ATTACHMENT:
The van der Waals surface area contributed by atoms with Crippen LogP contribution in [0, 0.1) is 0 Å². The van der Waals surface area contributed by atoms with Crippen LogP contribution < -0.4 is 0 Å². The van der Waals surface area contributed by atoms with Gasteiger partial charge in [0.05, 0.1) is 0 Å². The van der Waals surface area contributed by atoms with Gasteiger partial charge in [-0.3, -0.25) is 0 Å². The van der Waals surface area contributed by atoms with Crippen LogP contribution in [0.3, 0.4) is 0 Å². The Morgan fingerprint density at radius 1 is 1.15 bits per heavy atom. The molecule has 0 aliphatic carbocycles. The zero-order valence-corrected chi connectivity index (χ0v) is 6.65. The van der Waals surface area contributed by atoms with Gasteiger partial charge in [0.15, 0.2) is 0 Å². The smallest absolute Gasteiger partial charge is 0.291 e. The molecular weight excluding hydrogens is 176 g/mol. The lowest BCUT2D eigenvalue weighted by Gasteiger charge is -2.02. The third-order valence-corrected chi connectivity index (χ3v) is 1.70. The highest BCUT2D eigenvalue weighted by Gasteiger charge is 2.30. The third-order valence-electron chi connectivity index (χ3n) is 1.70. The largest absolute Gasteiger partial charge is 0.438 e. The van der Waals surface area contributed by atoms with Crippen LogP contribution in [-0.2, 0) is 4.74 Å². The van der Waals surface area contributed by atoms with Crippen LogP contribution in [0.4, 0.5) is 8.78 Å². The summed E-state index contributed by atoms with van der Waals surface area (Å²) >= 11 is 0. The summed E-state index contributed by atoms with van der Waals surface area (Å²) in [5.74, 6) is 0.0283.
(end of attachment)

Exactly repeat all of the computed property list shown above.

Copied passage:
The van der Waals surface area contributed by atoms with Crippen LogP contribution in [0, 0.1) is 0 Å². The van der Waals surface area contributed by atoms with Crippen LogP contribution < -0.4 is 0 Å². The van der Waals surface area contributed by atoms with Gasteiger partial charge in [0.05, 0.1) is 0 Å². The van der Waals surface area contributed by atoms with Gasteiger partial charge in [-0.3, -0.25) is 0 Å². The van der Waals surface area contributed by atoms with Crippen LogP contribution in [0.3, 0.4) is 0 Å². The Morgan fingerprint density at radius 1 is 1.15 bits per heavy atom. The molecule has 0 aliphatic carbocycles. The zero-order valence-corrected chi connectivity index (χ0v) is 6.65. The van der Waals surface area contributed by atoms with Gasteiger partial charge in [0.15, 0.2) is 0 Å². The smallest absolute Gasteiger partial charge is 0.291 e. The molecular weight excluding hydrogens is 176 g/mol. The lowest BCUT2D eigenvalue weighted by Gasteiger charge is -2.02. The third-order valence-corrected chi connectivity index (χ3v) is 1.70. The highest BCUT2D eigenvalue weighted by Gasteiger charge is 2.30. The third-order valence-electron chi connectivity index (χ3n) is 1.70. The largest absolute Gasteiger partial charge is 0.438 e. The van der Waals surface area contributed by atoms with Crippen LogP contribution in [-0.2, 0) is 4.74 Å². The van der Waals surface area contributed by atoms with Crippen LogP contribution in [0.4, 0.5) is 8.78 Å². The summed E-state index contributed by atoms with van der Waals surface area (Å²) >= 11 is 0. The summed E-state index contributed by atoms with van der Waals surface area (Å²) in [5.74, 6) is 0.0283.